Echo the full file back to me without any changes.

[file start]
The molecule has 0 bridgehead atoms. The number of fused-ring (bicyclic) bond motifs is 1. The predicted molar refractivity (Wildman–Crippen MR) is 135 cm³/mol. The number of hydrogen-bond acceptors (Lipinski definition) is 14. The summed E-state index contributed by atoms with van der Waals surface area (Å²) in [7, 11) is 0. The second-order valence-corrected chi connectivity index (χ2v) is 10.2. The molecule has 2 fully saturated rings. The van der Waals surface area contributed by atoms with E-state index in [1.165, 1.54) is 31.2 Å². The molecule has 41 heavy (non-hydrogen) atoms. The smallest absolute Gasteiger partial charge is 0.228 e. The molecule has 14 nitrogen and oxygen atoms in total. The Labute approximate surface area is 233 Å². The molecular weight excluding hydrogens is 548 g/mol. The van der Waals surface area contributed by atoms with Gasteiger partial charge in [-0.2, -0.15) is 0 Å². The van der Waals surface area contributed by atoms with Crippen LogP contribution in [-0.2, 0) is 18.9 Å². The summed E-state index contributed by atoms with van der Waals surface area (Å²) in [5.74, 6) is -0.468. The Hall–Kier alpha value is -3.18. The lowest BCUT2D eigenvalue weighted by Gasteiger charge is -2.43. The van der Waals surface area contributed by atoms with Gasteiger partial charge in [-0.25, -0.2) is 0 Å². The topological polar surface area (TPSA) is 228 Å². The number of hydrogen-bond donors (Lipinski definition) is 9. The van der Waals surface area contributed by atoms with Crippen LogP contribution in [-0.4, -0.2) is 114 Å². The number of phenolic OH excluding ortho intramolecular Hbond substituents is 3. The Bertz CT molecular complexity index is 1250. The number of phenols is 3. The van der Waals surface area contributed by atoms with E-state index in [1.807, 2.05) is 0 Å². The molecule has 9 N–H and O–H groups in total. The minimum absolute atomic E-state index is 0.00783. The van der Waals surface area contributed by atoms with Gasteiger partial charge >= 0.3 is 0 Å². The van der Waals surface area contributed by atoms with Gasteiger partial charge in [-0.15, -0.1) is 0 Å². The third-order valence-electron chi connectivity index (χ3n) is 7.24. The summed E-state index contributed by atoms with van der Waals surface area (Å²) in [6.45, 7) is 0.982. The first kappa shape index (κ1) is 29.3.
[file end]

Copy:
The molecule has 0 bridgehead atoms. The number of fused-ring (bicyclic) bond motifs is 1. The predicted molar refractivity (Wildman–Crippen MR) is 135 cm³/mol. The number of hydrogen-bond acceptors (Lipinski definition) is 14. The summed E-state index contributed by atoms with van der Waals surface area (Å²) in [7, 11) is 0. The second-order valence-corrected chi connectivity index (χ2v) is 10.2. The molecule has 2 fully saturated rings. The van der Waals surface area contributed by atoms with E-state index in [1.165, 1.54) is 31.2 Å². The molecule has 41 heavy (non-hydrogen) atoms. The smallest absolute Gasteiger partial charge is 0.228 e. The molecule has 14 nitrogen and oxygen atoms in total. The Labute approximate surface area is 233 Å². The molecular weight excluding hydrogens is 548 g/mol. The van der Waals surface area contributed by atoms with Gasteiger partial charge in [-0.2, -0.15) is 0 Å². The van der Waals surface area contributed by atoms with Crippen LogP contribution in [-0.2, 0) is 18.9 Å². The summed E-state index contributed by atoms with van der Waals surface area (Å²) in [5.74, 6) is -0.468. The Hall–Kier alpha value is -3.18. The lowest BCUT2D eigenvalue weighted by Gasteiger charge is -2.43. The van der Waals surface area contributed by atoms with Gasteiger partial charge in [-0.25, -0.2) is 0 Å². The topological polar surface area (TPSA) is 228 Å². The number of hydrogen-bond donors (Lipinski definition) is 9. The van der Waals surface area contributed by atoms with Crippen LogP contribution in [-0.4, -0.2) is 114 Å². The number of phenolic OH excluding ortho intramolecular Hbond substituents is 3. The Bertz CT molecular complexity index is 1250. The number of phenols is 3. The van der Waals surface area contributed by atoms with E-state index in [1.807, 2.05) is 0 Å². The molecule has 9 N–H and O–H groups in total. The minimum absolute atomic E-state index is 0.00783. The van der Waals surface area contributed by atoms with Gasteiger partial charge >= 0.3 is 0 Å². The van der Waals surface area contributed by atoms with Gasteiger partial charge in [-0.15, -0.1) is 0 Å². The third-order valence-electron chi connectivity index (χ3n) is 7.24. The summed E-state index contributed by atoms with van der Waals surface area (Å²) in [6.45, 7) is 0.982. The first kappa shape index (κ1) is 29.3.